Okay, this is not getting me anywhere. Maybe I should just stand here. Why should I go anywhere? I refuse to run the rat race. Or even walk it. I am going to stand right here and I am going to watch the world go by. Forever. Till I die. I am going to be a passive spectator. Yep, I think I have found my purpose in life. I will be an observer. I’ll just be and observe. I’ll observe and keep my mouth shut. When people observe and talk, they end up talking and forget to observe. So I’ll just ‘be’ and observe. It’ll be difficult not to give my opinion, but I’ll have to do it. Someone has to. There are too many people giving opinions anyway.

I have decided then. I’ll just stay put and observe. I am serious. I am not going to give you any opinions. Nor am I going to tell you what I observe. Okay maybe just this one. You know, I have been working for two and a half decades now. And one thing I know for sure (probably): we all want answers. Don’t protest – you know you want the answers. Well, I do anyway. At least I have wanted answers till very recently. Most of us don’t realise it, but what we want most above everything else, are answers. We want the answers without having to ask the questions. We are in an age where everybody wants to pretend they understand everything – so they can’t ask. But they want to be told the answers anyway. They don’t want to ‘figure it out’ themselves. This is one of the peculiar expressions of this age: ‘Figure it out’. It hints at intellectual involvement but hides the lack of intellectual capacity.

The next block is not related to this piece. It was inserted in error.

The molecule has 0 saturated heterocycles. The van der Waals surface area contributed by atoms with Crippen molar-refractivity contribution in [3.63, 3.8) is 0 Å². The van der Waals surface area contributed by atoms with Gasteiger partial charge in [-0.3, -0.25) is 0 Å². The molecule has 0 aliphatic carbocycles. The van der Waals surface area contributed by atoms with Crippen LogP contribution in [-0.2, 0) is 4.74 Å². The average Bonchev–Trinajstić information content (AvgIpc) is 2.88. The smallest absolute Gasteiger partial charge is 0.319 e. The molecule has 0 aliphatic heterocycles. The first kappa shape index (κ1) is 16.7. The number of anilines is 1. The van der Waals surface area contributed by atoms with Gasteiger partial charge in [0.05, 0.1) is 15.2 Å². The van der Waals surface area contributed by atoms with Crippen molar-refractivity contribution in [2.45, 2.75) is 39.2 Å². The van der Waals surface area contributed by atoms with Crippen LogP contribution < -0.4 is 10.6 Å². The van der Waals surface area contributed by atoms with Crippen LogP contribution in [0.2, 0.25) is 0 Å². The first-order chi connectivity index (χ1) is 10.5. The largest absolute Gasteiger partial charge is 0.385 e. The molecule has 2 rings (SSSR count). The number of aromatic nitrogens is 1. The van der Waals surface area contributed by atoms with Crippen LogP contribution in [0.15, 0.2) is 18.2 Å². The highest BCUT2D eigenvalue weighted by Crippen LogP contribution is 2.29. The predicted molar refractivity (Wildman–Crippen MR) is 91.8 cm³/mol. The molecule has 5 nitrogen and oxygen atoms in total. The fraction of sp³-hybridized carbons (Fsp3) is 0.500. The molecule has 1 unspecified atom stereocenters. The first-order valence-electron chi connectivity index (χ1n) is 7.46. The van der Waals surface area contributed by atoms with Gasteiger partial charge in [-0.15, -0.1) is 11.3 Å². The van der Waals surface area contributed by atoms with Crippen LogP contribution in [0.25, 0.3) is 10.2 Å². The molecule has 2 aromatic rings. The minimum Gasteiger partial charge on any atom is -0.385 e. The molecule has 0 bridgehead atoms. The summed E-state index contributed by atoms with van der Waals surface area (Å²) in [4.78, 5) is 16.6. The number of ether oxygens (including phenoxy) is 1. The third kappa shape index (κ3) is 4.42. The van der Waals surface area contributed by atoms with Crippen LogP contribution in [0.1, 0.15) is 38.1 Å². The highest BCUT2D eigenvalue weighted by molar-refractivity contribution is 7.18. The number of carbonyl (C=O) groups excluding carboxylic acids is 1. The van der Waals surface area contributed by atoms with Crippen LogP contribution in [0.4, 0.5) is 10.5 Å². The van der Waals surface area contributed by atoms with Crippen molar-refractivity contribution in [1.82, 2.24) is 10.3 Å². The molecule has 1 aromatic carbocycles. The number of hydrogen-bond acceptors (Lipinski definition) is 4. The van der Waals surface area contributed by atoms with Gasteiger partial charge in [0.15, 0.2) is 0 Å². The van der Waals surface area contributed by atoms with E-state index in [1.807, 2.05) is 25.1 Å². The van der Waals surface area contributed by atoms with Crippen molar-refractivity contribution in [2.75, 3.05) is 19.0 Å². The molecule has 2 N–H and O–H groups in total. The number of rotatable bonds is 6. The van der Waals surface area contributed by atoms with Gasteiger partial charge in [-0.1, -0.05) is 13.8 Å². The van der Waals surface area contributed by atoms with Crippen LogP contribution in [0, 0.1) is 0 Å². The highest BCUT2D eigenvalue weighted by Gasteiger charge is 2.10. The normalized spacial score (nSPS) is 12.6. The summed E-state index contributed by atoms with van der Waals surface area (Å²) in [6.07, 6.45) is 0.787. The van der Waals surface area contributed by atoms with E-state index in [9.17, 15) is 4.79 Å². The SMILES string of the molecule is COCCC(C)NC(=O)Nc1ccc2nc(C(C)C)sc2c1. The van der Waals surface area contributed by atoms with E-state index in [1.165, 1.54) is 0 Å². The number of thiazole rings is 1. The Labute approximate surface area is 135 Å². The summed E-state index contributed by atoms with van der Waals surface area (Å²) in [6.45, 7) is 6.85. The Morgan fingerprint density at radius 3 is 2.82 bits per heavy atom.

Last year I met this college student who was sitting at a coffee shop. I knew him from somewhere so we got talking.

“What are you doing these days?” I asked him.

“Stuff, you know – maybe college.”

“Umm, maybe college?”

“Yeah. You think I should do an MBA?”

“It depends. Do you want to do an MBA?”

“No. I think I will make music albums.”

“So what’s stopping you?”

“You think I should play music?